Finance 2005: Looking Beyond Borders

 
 
By Theresa Carey  |  Posted 2004-12-21 Print this article Print
 
 
 
 
 
 
 

Opinion: We will remember 2004 as a year of consolidation and reactions to regulations in the financial services industry. Looking ahead to 2005, we see … more of the same, but with internationally flavored twists.

We will remember 2004 as a year of consolidation and reactions to regulations in the financial services industry. Looking ahead to 2005, we see … more of the same, but with internationally flavored twists. Thanks to initiatives like Check 21 (The Check Clearing Act of the 21st Century), financial institutions will have to collaborate to process the IRDs (image replacement documents) that will be exchanged in place of checks. While large banks are investing heavily in technology that will help clear checks faster, smaller banks are still figuring out what to do. We may see banks partner up to share expensive technology to maximize efficiency. Click here to read more about Check 21.
"Banks and insurers need to snap out of their paralysis and move their industries forward," says Dominick Cavuoto, president of the global financial services practice at Unisys. "Business as usual doesnt cut it anymore. We see financial institutions breaking both physical and philosophical boundaries in how they do business. We see banks and insurers structuring businesses and using technology in new ways. The smart ones have technology as a strategic partner to achieve their vision to transform—to look at the world differently and respond faster to global trends."
As real estate costs head higher, banks may consider sharing technology investments and retail costs to collaborate on branch locations. Unisys analysts suggest the possibility of several banks opening a joint branch together where a niche customer base requires a presence but maintaining a full-service branch would not be cost-effective. As technology improves and more customers move to self-service, collaborative efforts in ATMs and other retail models should continue to evolve. Another issue that financial institutions will have to face with vigor this year is fraud, primarily characterized by phishing attacks but also growing to include the possibility of check image fraud as well. Coordinating fraud monitoring and detection across ATM, check, online, wire and other payment channels must be implemented to better protect customers and deter thieves. The European Union is mandating chip-and-pin technology in bank cards in 2005, so banks operating in those countries will face greater security pressures and fraud challenges. Mergers and acquisitions have created large financial institutions with global operations. Cross-border transactions are common in the U.S., where the immigrant population growth has caused banks to improve ways to transfer funds between relatives all over the world. New regulations going into effect in the European Union will generate cooperation among banks in payment processing and insurance administration. Potential new markets include Central and Eastern European countries where economies, cultures and needs have matured for more sophisticated banking and insurance products. Next Page: U.S.-based Exchanges will be in competition.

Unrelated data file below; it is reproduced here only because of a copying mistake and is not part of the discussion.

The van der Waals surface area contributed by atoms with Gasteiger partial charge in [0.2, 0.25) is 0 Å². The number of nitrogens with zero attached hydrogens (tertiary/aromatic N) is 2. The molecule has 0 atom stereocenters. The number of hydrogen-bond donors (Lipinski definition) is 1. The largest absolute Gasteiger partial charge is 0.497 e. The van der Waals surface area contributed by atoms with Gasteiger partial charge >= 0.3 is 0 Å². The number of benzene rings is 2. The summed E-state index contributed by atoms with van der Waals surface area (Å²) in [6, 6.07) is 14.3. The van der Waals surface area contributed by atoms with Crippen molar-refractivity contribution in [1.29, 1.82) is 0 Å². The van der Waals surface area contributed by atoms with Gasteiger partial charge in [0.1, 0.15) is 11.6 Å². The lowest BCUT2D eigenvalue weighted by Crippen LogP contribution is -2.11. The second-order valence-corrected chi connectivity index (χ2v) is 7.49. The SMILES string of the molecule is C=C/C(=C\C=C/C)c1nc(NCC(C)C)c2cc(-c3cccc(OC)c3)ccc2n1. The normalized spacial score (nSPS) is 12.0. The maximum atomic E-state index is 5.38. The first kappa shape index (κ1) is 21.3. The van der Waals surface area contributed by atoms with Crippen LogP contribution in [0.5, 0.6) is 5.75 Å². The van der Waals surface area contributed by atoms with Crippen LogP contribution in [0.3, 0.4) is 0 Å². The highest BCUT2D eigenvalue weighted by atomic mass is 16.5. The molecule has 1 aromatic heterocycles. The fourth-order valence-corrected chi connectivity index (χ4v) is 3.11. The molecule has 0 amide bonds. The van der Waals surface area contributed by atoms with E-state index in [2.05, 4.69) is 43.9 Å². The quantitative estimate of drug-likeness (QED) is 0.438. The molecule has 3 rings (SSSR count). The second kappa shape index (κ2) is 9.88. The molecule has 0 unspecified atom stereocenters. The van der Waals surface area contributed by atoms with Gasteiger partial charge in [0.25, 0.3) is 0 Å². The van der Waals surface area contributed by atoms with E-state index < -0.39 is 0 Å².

Theresa is the Editor of CIOInsight.com's Finance Industry Center. She's been writing about financial technology issues since 1990 for a wide variety of publications, including PC Magazine, Newsweek, Fortune, and Fortune Small Business. She is also a Contributing Editor to Barron's and writes their 'Electronic Investor' column.

Theresa received a B.A. from the University of California, Berkeley, and a M.S. from the University of Santa Clara. She also has a private pilot's license. When she's not at her computer, she coaches a local high school volleyball team, plays softball and volleyball, and takes part in many Cal Alumni Band events. She lives in Northern California.

 
 
 
 
 
 
 

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